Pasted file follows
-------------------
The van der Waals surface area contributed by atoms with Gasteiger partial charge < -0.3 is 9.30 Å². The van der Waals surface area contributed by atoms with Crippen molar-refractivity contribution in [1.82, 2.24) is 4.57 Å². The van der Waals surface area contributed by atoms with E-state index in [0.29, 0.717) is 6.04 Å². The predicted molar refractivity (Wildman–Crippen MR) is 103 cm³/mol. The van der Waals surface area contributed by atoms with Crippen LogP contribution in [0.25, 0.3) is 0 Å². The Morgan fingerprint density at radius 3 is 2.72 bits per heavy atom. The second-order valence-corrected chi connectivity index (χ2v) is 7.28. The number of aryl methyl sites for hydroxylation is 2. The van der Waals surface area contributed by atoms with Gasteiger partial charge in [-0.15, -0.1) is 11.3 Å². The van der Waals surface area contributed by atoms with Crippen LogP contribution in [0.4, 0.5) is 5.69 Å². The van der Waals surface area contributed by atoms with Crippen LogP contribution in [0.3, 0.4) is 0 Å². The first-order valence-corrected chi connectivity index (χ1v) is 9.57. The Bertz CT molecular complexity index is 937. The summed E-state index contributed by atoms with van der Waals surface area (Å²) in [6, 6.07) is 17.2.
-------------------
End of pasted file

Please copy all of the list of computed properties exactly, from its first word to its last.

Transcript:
The van der Waals surface area contributed by atoms with Gasteiger partial charge < -0.3 is 9.30 Å². The van der Waals surface area contributed by atoms with Crippen molar-refractivity contribution in [1.82, 2.24) is 4.57 Å². The van der Waals surface area contributed by atoms with E-state index in [0.29, 0.717) is 6.04 Å². The predicted molar refractivity (Wildman–Crippen MR) is 103 cm³/mol. The van der Waals surface area contributed by atoms with Crippen LogP contribution in [0.25, 0.3) is 0 Å². The Morgan fingerprint density at radius 3 is 2.72 bits per heavy atom. The second-order valence-corrected chi connectivity index (χ2v) is 7.28. The number of aryl methyl sites for hydroxylation is 2. The van der Waals surface area contributed by atoms with Gasteiger partial charge in [-0.15, -0.1) is 11.3 Å². The van der Waals surface area contributed by atoms with Crippen LogP contribution in [0.4, 0.5) is 5.69 Å². The van der Waals surface area contributed by atoms with Crippen LogP contribution in [0.3, 0.4) is 0 Å². The first-order valence-corrected chi connectivity index (χ1v) is 9.57. The Bertz CT molecular complexity index is 937. The summed E-state index contributed by atoms with van der Waals surface area (Å²) in [6, 6.07) is 17.2.